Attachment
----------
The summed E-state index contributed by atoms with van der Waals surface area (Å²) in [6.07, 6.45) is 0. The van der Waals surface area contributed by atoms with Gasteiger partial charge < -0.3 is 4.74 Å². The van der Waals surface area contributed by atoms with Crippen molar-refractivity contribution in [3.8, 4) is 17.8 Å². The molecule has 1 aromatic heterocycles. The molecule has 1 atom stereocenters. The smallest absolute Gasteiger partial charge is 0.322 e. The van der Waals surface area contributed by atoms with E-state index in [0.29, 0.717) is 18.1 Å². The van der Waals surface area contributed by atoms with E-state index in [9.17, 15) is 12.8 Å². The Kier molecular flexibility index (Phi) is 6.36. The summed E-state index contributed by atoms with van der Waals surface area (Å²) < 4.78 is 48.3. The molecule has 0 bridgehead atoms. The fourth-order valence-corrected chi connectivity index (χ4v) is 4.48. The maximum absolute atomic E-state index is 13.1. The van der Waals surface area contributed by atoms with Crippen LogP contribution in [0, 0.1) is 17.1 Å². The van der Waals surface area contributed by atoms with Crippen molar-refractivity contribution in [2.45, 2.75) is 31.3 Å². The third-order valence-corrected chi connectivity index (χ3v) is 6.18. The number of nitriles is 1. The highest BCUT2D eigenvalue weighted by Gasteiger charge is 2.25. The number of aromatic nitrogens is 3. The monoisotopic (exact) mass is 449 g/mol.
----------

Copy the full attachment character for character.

The summed E-state index contributed by atoms with van der Waals surface area (Å²) in [6.07, 6.45) is 0. The van der Waals surface area contributed by atoms with Gasteiger partial charge < -0.3 is 4.74 Å². The van der Waals surface area contributed by atoms with Crippen molar-refractivity contribution in [3.8, 4) is 17.8 Å². The molecule has 1 aromatic heterocycles. The molecule has 1 atom stereocenters. The smallest absolute Gasteiger partial charge is 0.322 e. The van der Waals surface area contributed by atoms with E-state index in [0.29, 0.717) is 18.1 Å². The van der Waals surface area contributed by atoms with E-state index in [9.17, 15) is 12.8 Å². The Kier molecular flexibility index (Phi) is 6.36. The summed E-state index contributed by atoms with van der Waals surface area (Å²) < 4.78 is 48.3. The molecule has 0 bridgehead atoms. The fourth-order valence-corrected chi connectivity index (χ4v) is 4.48. The maximum absolute atomic E-state index is 13.1. The van der Waals surface area contributed by atoms with Crippen LogP contribution in [0, 0.1) is 17.1 Å². The van der Waals surface area contributed by atoms with Crippen molar-refractivity contribution in [2.45, 2.75) is 31.3 Å². The third-order valence-corrected chi connectivity index (χ3v) is 6.18. The number of nitriles is 1. The highest BCUT2D eigenvalue weighted by Gasteiger charge is 2.25. The number of aromatic nitrogens is 3. The monoisotopic (exact) mass is 449 g/mol.